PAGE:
- By Colum Lynch
Colum Lynch is Foreign Policy's award-winning U.N.-based senior diplomatic reporter. Lynch previously wrote Foreign Policy's Turtle Bay blog, for which he was awarded the 2011 National Magazine Award for best reporting in digital media. He is also a recipient of the 2013 Elizabeth Neuffer Memorial Silver Prize for his coverage of the United Nations.
Before moving to Foreign Policy, Lynch reported on diplomacy and national security for the Washington Post for more than a decade. As the Washington Post's United Nations reporter, Lynch had been involved in the paper's diplomatic coverage of crises in Afghanistan, Iraq, Lebanon, Sudan, and Somalia, as well as the nuclear standoffs with Iran and North Korea. He also played a key part in the Post's diplomatic reporting on the Iraq war, the International Criminal Court, the spread of weapons of mass destruction, and U.S. counterterrorism strategy. Lynch's enterprise reporting has explored the underside of international diplomacy. His investigations have uncovered a U.S. spying operation in Iraq, Dick Cheney's former company's financial links to Saddam Hussein, and documented numerous sexual misconduct and corruption scandals.
Lynch has appeared frequently on the Lehrer News Hour, MSNBC, NPR radio, and the BBC. He has also moderated public discussions on foreign policy, including interviews with Susan E. Rice, the U.S. National Security Advisor, Gerard Araud, France's U.N. ambassador, and other senior diplomatic leaders.
Born in Los Angeles, California, Lynch received a bachelor's degree from the University of California, Berkeley, in 1985 and a master's degree from Columbia University's Graduate School of Journalism in 1987. He previously worked for the Boston Globe.
I’ve been reading Kofi Annan‘s upcoming memoir, Interventions: A Life in Peace and War, and just ran across a fascinating passage describing a friendly luncheon, well maybe not so friendly, the then-U.N. chief had with the Supreme Court justices during a visit to Washington, D.C.
Justice Stephen Breyer had invited Annan to sit for "salads and sandwiches" with the Supremes, apparently part of a local D.C. tradition for famous visitors.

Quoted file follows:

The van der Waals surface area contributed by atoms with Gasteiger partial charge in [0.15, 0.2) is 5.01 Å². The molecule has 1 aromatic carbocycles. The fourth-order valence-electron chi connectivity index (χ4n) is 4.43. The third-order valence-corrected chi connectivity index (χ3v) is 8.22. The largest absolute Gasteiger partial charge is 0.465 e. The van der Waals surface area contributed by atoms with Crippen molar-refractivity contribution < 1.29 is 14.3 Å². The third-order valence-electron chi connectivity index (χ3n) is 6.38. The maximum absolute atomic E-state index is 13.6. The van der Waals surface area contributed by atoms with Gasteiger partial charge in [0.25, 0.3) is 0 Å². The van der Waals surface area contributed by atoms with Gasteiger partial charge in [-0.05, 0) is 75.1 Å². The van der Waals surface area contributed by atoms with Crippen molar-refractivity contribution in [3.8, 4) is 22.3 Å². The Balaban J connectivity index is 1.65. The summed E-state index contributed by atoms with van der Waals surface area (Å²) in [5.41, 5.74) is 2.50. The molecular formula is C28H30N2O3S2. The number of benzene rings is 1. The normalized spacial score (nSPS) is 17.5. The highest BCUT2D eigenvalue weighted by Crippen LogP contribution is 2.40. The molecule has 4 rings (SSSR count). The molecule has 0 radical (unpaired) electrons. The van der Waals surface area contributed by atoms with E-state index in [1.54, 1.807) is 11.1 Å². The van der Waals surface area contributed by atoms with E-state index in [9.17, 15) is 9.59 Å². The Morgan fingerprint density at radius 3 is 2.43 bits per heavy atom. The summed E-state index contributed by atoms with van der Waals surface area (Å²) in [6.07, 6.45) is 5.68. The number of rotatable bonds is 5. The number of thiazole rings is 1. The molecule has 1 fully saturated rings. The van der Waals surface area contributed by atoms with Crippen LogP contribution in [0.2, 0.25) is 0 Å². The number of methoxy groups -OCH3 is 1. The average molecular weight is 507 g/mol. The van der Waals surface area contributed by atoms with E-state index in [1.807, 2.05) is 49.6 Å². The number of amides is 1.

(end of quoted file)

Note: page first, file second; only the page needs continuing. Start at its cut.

The conversation turned to the establishment of an International Criminal Court, which was established in 2002 to prosecute individuals for massive crimes, including genocide and war crimes. And it quickly grew contentious.
"I’ll be damned if I’m going to let my son be dragged before some foreign kangaroo court to face judgment," said one of the judges, who is not named, but is said to have a son who had served as a U.S. Army captain in Iraq. (Justice Antonin Scalia’s son, Matthew, served as a U.S. Army captain in Iraq.)
Annan appeared to have been taken aback by the reaction, saying that while he knew that many American politicians and commentators were hostile to the court he was surprised to here it put so bluntly by a Supreme Court Justice.
"I tried to reassure the irate justice about the procedures that were in place to stop frivolous prosecutions; that the ICC would act only when there was a credible accusation and the state in questions was unwilling or unable to investigate and prosecute the matter," Annan wrote. "He was unconvinced."
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Shane Harris is a senior staff writer at Foreign Policy, covering intelligence and cyber security. He is the author of The Watchers: The Rise of America's Surveillance State, which chronicles the creation of a vast national security apparatus and the rise of surveillance in America. The Watchers won the New York Public Library’s Helen Bernstein Book Award for Excellence in Journalism, and the Economist named it one of the best books of 2010. Shane is the winner of the Gerald R. Ford Prize for Distinguished Reporting on National Defense. He has four times been named a finalist for the Livingston Awards for Young Journalists, which honor the best journalists in America under the age of 35. Prior to joining Foreign Policy, he was the senior writer for The Washingtonian and a staff correspondent at National Journal.| The Complex |